If you aren’t already familiar with tubist Sam Pilafian, you have a wonderful journey ahead of you. Sam was among the first generation of musicians responsible for moving the tuba out of its traditional supporting role and into the stature it deserved.
Sadly, Sam passed away over the weekend. Not only was he a musical pioneer, but thanks to his instrument of choice, he was among the early musicians who mastered what conservatories and schools of music now call entrepreneurship.
Sam didn’t follow the career path of a typical tubist. Instead of holding an orchestral position and reaching out into other projects only when time permitted, he rolled the dice and dove into the latter head first. The risk paid off and Sam became a legend in the brass community as a member of the Empire Brass Quintet.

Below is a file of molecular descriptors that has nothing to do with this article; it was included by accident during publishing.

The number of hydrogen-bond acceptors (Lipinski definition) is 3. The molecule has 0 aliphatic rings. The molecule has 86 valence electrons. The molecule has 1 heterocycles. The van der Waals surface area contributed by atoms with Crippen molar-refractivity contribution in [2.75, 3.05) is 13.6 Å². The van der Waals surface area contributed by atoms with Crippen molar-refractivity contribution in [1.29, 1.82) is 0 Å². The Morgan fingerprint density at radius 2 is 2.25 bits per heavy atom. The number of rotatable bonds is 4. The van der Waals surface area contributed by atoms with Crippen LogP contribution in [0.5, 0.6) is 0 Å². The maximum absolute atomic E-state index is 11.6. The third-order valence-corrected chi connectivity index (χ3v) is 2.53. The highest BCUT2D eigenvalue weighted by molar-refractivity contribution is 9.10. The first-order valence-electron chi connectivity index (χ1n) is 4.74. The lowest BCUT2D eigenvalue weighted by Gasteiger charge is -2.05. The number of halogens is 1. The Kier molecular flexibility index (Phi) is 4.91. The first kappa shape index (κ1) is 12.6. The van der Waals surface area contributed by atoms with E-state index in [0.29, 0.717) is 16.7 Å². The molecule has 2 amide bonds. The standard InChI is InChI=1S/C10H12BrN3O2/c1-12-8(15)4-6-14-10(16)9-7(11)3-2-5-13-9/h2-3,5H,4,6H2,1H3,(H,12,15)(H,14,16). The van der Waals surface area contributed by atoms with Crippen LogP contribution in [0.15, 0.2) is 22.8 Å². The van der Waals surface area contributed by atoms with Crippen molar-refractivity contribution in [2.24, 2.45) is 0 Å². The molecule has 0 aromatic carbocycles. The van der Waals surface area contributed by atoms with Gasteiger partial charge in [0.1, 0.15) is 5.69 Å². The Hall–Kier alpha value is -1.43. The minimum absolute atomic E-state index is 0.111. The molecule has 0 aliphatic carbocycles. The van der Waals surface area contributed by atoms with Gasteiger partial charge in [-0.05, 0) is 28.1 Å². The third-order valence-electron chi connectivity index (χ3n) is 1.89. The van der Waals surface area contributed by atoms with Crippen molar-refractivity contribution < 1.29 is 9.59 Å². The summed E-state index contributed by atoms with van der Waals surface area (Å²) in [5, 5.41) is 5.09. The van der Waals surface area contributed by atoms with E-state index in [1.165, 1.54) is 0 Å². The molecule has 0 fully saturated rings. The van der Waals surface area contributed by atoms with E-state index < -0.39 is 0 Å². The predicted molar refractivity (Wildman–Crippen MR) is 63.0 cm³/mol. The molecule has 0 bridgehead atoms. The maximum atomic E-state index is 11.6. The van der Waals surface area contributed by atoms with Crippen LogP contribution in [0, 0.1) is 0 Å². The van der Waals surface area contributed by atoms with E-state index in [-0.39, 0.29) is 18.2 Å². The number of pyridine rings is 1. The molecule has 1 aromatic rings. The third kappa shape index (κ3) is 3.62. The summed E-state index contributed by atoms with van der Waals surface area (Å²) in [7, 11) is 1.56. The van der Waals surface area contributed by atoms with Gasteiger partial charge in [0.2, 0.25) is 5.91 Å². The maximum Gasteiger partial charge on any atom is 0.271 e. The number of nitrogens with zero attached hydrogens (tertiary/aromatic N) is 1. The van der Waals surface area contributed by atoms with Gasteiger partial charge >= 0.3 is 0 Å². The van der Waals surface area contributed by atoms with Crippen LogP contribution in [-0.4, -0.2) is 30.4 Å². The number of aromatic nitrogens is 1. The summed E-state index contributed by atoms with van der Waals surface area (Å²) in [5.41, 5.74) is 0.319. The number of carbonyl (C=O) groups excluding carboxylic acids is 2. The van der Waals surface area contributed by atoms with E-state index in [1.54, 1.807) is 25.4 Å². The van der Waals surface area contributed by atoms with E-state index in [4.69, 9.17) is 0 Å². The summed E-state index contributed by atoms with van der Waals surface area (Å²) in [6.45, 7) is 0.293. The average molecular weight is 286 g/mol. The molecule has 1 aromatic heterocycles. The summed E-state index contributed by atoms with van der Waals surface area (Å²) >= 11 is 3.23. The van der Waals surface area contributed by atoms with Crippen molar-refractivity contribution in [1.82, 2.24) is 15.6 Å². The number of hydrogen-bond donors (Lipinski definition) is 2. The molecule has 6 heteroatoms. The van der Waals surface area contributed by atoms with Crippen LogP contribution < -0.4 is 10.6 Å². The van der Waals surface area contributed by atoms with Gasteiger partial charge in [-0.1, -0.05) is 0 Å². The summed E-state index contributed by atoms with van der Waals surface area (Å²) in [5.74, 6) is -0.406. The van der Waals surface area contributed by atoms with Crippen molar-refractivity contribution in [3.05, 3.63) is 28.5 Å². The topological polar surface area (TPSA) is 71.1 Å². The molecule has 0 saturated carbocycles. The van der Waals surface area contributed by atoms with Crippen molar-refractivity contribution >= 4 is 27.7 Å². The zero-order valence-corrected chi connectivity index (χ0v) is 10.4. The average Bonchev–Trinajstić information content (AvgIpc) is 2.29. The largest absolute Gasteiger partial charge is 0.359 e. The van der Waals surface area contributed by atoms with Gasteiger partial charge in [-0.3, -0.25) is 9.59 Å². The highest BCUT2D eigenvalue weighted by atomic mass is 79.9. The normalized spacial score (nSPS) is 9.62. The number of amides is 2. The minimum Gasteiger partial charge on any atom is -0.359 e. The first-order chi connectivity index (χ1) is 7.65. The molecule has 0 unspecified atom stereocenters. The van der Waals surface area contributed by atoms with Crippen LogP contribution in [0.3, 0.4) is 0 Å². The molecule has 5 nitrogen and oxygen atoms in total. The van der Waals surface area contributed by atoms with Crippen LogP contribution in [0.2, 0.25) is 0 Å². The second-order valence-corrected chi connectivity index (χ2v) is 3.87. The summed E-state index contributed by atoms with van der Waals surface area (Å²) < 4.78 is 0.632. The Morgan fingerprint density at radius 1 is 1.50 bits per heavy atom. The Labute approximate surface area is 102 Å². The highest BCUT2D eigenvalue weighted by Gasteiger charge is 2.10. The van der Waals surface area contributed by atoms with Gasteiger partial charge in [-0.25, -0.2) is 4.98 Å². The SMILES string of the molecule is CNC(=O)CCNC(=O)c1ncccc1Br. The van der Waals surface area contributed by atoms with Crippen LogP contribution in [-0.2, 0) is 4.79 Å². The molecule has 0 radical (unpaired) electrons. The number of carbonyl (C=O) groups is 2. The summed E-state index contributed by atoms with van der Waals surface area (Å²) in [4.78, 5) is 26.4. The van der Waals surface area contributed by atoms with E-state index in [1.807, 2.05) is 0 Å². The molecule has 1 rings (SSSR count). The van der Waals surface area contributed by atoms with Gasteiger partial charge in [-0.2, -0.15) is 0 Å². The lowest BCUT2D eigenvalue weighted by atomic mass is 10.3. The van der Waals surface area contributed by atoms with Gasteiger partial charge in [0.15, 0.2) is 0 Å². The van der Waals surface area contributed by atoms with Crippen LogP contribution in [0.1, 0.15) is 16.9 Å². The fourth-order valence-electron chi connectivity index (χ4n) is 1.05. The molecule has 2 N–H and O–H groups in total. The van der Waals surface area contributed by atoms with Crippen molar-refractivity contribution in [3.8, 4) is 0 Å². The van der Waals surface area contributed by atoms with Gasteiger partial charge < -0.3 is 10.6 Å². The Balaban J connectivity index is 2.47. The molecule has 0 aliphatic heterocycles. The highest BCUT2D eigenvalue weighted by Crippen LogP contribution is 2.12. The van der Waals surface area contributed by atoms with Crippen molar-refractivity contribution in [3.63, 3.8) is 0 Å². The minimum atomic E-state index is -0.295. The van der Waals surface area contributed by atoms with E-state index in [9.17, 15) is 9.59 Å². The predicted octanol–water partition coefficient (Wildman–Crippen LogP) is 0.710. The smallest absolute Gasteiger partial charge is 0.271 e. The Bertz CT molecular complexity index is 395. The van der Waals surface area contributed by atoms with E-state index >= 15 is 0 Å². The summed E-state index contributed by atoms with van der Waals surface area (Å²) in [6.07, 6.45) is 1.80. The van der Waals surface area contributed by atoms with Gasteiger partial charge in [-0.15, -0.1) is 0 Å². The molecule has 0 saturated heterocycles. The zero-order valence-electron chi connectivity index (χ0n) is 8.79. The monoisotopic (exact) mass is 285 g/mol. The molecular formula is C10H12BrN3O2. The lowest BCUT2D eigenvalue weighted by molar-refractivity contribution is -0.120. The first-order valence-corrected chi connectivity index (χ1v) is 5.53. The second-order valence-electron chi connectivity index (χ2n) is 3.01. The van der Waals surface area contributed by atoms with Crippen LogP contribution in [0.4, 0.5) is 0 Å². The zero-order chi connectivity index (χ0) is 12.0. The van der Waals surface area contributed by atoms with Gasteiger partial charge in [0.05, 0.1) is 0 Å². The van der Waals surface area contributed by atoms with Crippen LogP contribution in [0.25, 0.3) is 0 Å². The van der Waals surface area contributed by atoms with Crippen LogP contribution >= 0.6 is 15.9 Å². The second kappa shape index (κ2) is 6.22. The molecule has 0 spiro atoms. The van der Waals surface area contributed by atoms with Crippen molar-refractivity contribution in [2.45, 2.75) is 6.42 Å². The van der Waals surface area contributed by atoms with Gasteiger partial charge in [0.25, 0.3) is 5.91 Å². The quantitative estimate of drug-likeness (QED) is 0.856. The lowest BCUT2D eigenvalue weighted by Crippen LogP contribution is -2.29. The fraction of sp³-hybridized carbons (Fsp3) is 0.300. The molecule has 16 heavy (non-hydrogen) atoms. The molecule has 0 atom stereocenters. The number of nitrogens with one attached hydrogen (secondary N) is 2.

As an entrepreneurial musician, Sam was plugged into several additional outlets. He was a long-time member of Summit Brass and can be found on recordings that span the range of the Boston Symphony Orchestra, New York Philharmonic Orchestra to the Duke Ellington Orchestra and Pink Floyd.
You have hours and hours of listening ahead of you.
What’s more, Sam was one hell of a good human being. Just do a search on Facebook for his name and you’ll find a flood of posts memorializing his work. One of the most touching is from his former Empire Brass colleague, Jeffrey Curnow.
It was the summer of 1992 and the Empire Brass was in the middle of recording "Empire Brass on Broadway", a collection…
Fortunately, there’s a record of Sam’s work as an entrepreneurial musician thanks to Andrew Hitz’s wonderful The Entrepreneurial Musician podcast. Andrew interviewed Sam in 2016 for a pair of podcasts and each are a wonderful peek behind the curtain of a musical life that took a path less traveled. Here’s the first of those episodes: